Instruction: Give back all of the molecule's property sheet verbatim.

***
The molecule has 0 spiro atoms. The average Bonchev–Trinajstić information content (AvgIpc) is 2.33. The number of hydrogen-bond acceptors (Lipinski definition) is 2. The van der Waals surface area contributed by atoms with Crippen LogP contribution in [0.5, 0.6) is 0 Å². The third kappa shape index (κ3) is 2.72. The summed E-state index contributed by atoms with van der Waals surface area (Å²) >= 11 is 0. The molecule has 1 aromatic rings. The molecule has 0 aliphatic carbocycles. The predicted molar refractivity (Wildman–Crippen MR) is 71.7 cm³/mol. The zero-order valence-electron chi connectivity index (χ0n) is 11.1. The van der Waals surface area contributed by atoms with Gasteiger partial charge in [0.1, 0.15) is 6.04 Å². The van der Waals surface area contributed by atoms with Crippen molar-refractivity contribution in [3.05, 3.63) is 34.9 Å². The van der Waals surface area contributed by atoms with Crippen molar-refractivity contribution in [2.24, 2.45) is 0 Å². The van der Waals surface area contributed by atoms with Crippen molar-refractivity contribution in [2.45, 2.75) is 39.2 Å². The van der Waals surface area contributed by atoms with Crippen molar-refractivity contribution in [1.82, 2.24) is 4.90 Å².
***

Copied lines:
The molecule has 0 spiro atoms. The average Bonchev–Trinajstić information content (AvgIpc) is 2.33. The number of hydrogen-bond acceptors (Lipinski definition) is 2. The van der Waals surface area contributed by atoms with Crippen LogP contribution in [0.5, 0.6) is 0 Å². The third kappa shape index (κ3) is 2.72. The summed E-state index contributed by atoms with van der Waals surface area (Å²) >= 11 is 0. The molecule has 1 aromatic rings. The molecule has 0 aliphatic carbocycles. The predicted molar refractivity (Wildman–Crippen MR) is 71.7 cm³/mol. The zero-order valence-electron chi connectivity index (χ0n) is 11.1. The van der Waals surface area contributed by atoms with Gasteiger partial charge in [0.1, 0.15) is 6.04 Å². The van der Waals surface area contributed by atoms with Crippen molar-refractivity contribution in [3.05, 3.63) is 34.9 Å². The van der Waals surface area contributed by atoms with Crippen molar-refractivity contribution in [2.24, 2.45) is 0 Å². The van der Waals surface area contributed by atoms with Crippen molar-refractivity contribution in [2.45, 2.75) is 39.2 Å². The van der Waals surface area contributed by atoms with Crippen molar-refractivity contribution in [1.82, 2.24) is 4.90 Å².